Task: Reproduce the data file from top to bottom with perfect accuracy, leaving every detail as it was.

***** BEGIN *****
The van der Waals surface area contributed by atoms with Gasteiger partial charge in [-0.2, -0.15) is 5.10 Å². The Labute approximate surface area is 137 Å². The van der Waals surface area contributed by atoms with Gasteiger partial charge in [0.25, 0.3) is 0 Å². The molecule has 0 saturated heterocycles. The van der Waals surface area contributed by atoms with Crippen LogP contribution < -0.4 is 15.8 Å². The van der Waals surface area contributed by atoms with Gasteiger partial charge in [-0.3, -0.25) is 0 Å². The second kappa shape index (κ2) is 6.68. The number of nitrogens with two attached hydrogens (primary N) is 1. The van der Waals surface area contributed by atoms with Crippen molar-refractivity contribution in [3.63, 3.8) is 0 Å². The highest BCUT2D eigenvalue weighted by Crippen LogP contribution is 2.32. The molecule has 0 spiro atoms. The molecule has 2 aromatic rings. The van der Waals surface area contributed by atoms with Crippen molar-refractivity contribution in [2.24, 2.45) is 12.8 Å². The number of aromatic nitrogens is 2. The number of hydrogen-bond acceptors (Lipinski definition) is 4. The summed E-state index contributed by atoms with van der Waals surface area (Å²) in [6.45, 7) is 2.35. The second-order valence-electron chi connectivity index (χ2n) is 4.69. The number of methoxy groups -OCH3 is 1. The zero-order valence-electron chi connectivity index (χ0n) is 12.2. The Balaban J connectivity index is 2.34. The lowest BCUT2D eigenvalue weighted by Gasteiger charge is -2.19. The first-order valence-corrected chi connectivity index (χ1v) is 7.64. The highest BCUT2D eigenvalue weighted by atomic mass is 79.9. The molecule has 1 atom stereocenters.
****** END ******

The van der Waals surface area contributed by atoms with Gasteiger partial charge in [-0.2, -0.15) is 5.10 Å². The Labute approximate surface area is 137 Å². The van der Waals surface area contributed by atoms with Gasteiger partial charge in [0.25, 0.3) is 0 Å². The molecule has 0 saturated heterocycles. The van der Waals surface area contributed by atoms with Crippen LogP contribution < -0.4 is 15.8 Å². The van der Waals surface area contributed by atoms with Gasteiger partial charge in [-0.3, -0.25) is 0 Å². The second kappa shape index (κ2) is 6.68. The number of nitrogens with two attached hydrogens (primary N) is 1. The van der Waals surface area contributed by atoms with Crippen molar-refractivity contribution in [3.63, 3.8) is 0 Å². The highest BCUT2D eigenvalue weighted by Crippen LogP contribution is 2.32. The molecule has 0 spiro atoms. The molecule has 2 aromatic rings. The van der Waals surface area contributed by atoms with Crippen molar-refractivity contribution in [2.24, 2.45) is 12.8 Å². The number of aromatic nitrogens is 2. The number of hydrogen-bond acceptors (Lipinski definition) is 4. The summed E-state index contributed by atoms with van der Waals surface area (Å²) in [6.45, 7) is 2.35. The second-order valence-electron chi connectivity index (χ2n) is 4.69. The number of methoxy groups -OCH3 is 1. The zero-order valence-electron chi connectivity index (χ0n) is 12.2. The Balaban J connectivity index is 2.34. The lowest BCUT2D eigenvalue weighted by Gasteiger charge is -2.19. The first-order valence-corrected chi connectivity index (χ1v) is 7.64. The highest BCUT2D eigenvalue weighted by atomic mass is 79.9. The molecule has 1 atom stereocenters.